These blended fields occur because the inverse Telecine method did not remove the generated fields from the 24fps - 30fps conversion. 6 frames have to be generated to reach 30fps.  So if the inverse Telecine method could just go along and remove those 6 frames and restore the footage back to 24fps everything would have been fine as 24fps playsback fine at 25fps. However most inverse telecine methods do not remove those 6 generated frames, so what you get left with is a miss-match piece of terrible footage where either the top or bottom frame is blended (The blend is where the previous field and the next field have been combined to make a new field and on scene changes it can be horrific !)

Easiest Solution Delete the footage and wait for a better copy to be re-broadcast.  You can't just drop a field, because the blends could occur in the top, bottom OR both top and bottom fields throughout the footage.

But if it is footage you wish to keep, then you have two choices.  From my testing; using Donald Graft's Smart Deinterlace filter will remove these blends if they are primarily used for the Top Field, or use Donald Graft's Telecine filter if the blends are primarily used on the Bottom Field. 

Alternatively encode to a smaller framesize to help mask these blends

Best Solution Scharfis Brain has put together a restore24 script for Avisynth which you can get HERE on Doom9. Warning this script requires some serious grunt and is very very slow, but it will convert your field blended 25fps avi back to progressive scan 24fps.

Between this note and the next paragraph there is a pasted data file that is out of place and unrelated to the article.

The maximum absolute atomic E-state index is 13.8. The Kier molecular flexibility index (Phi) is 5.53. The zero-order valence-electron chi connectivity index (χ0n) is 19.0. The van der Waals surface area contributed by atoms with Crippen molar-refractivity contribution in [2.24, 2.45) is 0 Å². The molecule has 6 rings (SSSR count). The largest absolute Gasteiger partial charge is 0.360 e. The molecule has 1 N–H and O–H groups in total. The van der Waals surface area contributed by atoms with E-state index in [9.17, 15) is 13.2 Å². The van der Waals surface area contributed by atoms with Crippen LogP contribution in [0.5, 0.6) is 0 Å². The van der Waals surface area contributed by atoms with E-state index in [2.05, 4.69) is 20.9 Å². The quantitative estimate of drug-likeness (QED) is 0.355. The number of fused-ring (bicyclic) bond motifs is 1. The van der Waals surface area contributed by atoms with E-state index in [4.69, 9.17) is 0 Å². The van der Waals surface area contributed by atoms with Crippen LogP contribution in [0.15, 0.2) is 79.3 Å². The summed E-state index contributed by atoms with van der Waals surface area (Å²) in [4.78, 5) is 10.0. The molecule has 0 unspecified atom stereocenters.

· Incorrect Fields in the Frame
At first glance this picture looks like normal interlacing, where both fields show unique motion.  Now to a degree this is true, however even though each field shows unique motion it is because these fields have been associated to the wrong frame.  This actual capture contained progressive scan content.  It had no interlaced footage at all.  The reason this footage looks like interlacing was due to frame drops during capture. This has caused some fields to be lost:

So in effect what you see in the above image is actually this.

TimeLine 0--------------->
Frame Number  1   2   3   4
Top Field          1   2   3   4
Bottom Field     3   4   5   6

So Frame 1 has the top field from frame 1 but the bottom field from frame 3.  We need to correct this, so it looks like this:

TimeLine 0--------------->
Frame Number  1   2   3   4
Top Field          1    2   3   4
Bottom Field    ->  ->  3   4

It means the first two frames may look terrible, so if possible apply this filter on a black frame (like a fade in section of the show), or if necessary just add the required number of black frames to the start.